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3 Risks Oil Sands Investors Should Be Worried About

Hear that? That’s the sound of money slowly draining for the coffers of the Alberta energy industry. Every day, new challenges threaten to slow or stall oil sands development. And depending on how they’re worked out, it could cost shareholders dearly. Here are the top three risks energy investors should be watching.

1. Rising natural gas prices

Oil sand companies, which have benefited from rock-bottom natural gas prices, are once again facing rising costs. Dry gas rates have doubled over the past six months thanks to an exceptionally cold winter in North America. However, prices could continue higher in the coming years as demand for natural gas perks up and liquefied natural gas exports begins to drain excess supplies.

Increasing gas prices would hit steam-powered projects the hardest. These projects use super-heated water vapour to soften bitumen deposits to the point where they can be drained and pumped to the surface. Natural gas is a necessary expense in this type of extraction method. If the prices increases by just one dollar, operating costs per barrel would jump by the same amount.

However, not all companies are exposed equally. A number of oil sand producers — namely Imperial Oil, Cenovus, and Canadian Natural Resources — have extensive natural gas operations providing a natural hedge to rising prices. However, other companies like Suncor (TSX: SU)(NYSE: SU) and Connacher Oil and Gas are the most at risk.

2. Rising shipping costs

It’s getting more expensive to ship a barrel of oil. Thanks to a combination of new pipelines, larger payouts to landowners, and more stringent regulations, the cost to move oil sands bitumen out of Alberta is rising. According to the National Energy Board, the total cost of moving oil and gas on Canadian regulated pipelines has increased 60% over the past five years.

Stepped-up regulations threaten to make this problem worse. Nowhere is this better illustrated that Enbridge’s (TSX: ENB)(NYSE: ENB) Northern Gateway proposal, where regulators only granted the pipeline’s approval if the company met a list of 209 conditions. Notably, Enbridge will have to spend an extra $500 million of extra pipe to protect against ruptures and maintain $1 billion in liability insurance to cover the clean-up costs of possible leaks.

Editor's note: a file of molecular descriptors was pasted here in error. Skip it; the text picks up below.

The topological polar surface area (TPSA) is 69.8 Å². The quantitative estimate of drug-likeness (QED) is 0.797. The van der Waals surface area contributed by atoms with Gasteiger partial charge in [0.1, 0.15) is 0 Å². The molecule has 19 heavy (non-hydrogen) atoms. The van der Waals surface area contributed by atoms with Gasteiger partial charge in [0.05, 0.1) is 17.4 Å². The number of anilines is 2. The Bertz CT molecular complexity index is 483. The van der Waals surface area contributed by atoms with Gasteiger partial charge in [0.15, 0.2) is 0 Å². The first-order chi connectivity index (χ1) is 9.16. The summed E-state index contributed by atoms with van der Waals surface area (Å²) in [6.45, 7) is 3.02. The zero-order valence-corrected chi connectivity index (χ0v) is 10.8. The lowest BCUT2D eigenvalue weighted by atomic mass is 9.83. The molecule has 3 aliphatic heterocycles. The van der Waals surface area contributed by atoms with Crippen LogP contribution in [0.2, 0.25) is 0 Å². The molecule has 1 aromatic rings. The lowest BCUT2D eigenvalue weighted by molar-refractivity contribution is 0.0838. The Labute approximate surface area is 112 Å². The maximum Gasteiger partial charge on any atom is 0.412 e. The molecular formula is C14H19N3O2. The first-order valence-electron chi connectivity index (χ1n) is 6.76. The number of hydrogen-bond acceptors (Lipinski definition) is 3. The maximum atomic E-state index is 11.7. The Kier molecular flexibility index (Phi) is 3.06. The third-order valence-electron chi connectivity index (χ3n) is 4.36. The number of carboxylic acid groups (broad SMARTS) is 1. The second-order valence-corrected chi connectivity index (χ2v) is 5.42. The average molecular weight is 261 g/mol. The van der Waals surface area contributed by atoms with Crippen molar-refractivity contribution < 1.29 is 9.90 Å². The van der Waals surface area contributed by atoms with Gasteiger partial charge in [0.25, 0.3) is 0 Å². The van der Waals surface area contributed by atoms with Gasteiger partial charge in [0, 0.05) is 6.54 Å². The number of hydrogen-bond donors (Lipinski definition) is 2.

Delays are also pushing up the cost of transporting crude. TransCanada (TSX: TRP)(NYSE: TRP) has sunk $2 billion maintaining pipe in the field for its Keystone XL pipeline while it waits for the U.S. government to approve the project. Ultimately, all of these costs will be passed on to the shippers.

3. The carbon bubble

As we burn fossil fuels, the world is getting warmer. In order to mitigate the worst effects of climate change, nations have agreed to limit global warming by two degrees centigrade.

To stay under this target, scientists estimate that global carbon emission need to remain under 500 to 900 gigatonnes through 2050. However, that’s far less than all of the world’s currently booked recoverable energy reserves. Even assuming an optimal rollout of carbon capture technology, most of the energy industry’s oil, coal, and gas reserves are essentially unburnable.

Carbon intensive assets like the oil sands are particularly sensitive to this problem. Consider Suncor’s recently approved Fort Hills mine. At current commodity prices, this project generates a 12.5% internal rate of return — probably the minimum shareholders will accept for such a risky venture. Environmental policies are also a risk. The impact of even a small tax on carbon would quickly render the play uneconomical.

Foolish bottom line

Alberta’s oil sands have overcome a lot of hurdles. Only 50 years ago, the play amounted to nothing more than a backwoods science project. Today, the oil sands are one of the most important developments in North America’s energy industry. How the industry deals with these three risk factors will be the biggest driver of shareholder returns over the next decade.

This article represents the opinion of the writer, who may disagree with the “official” recommendation position of a Motley Fool premium service or advisor. We’re Motley! Questioning an investing thesis — even one of our own — helps us all think critically about investing and make decisions that help us become smarter, happier, and richer, so we sometimes publish articles that may not be in line with recommendations, rankings or other content.

Fool contributor Robert Baillieul has no positions in any of the companies mentioned in this article.

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